This class is for people who like to chat while they sew! It is a class that runs for 9 months, meeting once a month to sew for 2 hours. However these classes become little friendship groups in themselves. Come to any Bee and there will be a chatty Farmers Wife table getting on with their blocks whilst have a good old natter. The beauty of hand sewing is that it is completely sociable, and portable. I can't promise that Farmers Wife won't take over your life because it's the sort of project that you wake up in the morning thinking about....but it will certainly fit into your life. You can take your blocks anywhere - there's lots of sewing on commuter trains, in the car while waiting for kids, in front of the TV in the winter. This year we are running an evening class (Tuesday evenings) as well as a morning one (Tuesday mornings) for those of you who work or have daytime commitments. This is the perfect project to do if you work full time as its only once a month, can be taken anywhere, it's commutable and lunch-breakable sewing!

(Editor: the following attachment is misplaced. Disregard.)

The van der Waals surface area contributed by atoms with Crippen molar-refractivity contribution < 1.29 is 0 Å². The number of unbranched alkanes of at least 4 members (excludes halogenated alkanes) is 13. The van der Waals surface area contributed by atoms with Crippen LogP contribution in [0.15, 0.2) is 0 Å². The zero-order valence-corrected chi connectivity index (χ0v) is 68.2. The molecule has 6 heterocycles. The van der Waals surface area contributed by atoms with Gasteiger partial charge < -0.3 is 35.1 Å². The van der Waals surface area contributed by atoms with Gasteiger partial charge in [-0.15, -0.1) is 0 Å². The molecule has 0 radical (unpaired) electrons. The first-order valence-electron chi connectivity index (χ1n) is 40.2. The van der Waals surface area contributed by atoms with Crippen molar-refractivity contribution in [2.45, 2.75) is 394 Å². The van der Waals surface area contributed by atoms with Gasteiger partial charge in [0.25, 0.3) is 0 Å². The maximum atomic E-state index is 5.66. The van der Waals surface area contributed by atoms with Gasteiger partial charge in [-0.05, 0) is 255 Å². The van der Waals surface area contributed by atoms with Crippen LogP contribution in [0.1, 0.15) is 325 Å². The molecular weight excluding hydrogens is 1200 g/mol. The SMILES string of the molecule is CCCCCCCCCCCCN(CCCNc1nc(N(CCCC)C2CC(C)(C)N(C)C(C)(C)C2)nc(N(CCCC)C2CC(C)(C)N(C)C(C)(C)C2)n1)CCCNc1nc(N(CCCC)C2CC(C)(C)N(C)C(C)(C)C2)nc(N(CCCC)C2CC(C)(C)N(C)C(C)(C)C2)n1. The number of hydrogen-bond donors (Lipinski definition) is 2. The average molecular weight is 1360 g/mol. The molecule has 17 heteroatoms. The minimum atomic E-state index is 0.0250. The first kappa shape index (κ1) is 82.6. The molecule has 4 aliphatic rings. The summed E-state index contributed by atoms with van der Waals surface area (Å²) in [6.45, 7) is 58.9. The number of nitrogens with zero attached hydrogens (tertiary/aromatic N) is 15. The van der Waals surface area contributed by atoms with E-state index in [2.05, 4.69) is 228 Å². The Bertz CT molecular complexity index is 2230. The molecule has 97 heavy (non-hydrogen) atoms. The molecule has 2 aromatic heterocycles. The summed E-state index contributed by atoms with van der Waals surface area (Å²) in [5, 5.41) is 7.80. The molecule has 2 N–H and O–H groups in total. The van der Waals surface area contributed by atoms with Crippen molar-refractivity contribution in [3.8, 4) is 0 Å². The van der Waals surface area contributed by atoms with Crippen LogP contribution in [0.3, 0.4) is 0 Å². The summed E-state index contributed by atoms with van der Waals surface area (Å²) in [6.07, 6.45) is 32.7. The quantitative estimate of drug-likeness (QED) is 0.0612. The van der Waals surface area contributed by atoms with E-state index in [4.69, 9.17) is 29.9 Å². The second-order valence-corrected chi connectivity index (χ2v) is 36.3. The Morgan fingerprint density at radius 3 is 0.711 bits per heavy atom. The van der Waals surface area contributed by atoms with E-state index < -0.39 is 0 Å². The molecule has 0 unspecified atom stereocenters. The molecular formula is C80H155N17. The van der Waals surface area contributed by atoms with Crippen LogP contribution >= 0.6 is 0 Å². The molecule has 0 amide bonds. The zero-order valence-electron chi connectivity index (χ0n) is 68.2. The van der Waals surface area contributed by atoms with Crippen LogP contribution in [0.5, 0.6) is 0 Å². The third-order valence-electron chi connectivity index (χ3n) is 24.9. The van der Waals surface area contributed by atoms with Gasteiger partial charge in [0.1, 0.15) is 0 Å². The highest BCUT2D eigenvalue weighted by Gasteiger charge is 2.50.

Why is it called The Farmers Wife Quilt?

This famous traditional quilt is based on a book of the same name. The book is a compilation of letters written in to a women's magazine in the 1920's called The Farmers Wife. It ran a competition where it asked it's readers if they would recommend that their daughters marry a farmer. Each week a letter would be published alongside a quilt block. These have been compiled into this book. The quilt that this makes is a joy, no block is repeated, but the letters themselves are wonderful to read. If you're interested in social history this book is fascinating - but more than the differences of 90 years between us it shows how similar, timeless women's hopes and aspirations are for their daughters. If you are a daughter or have a daughter, you'll love it x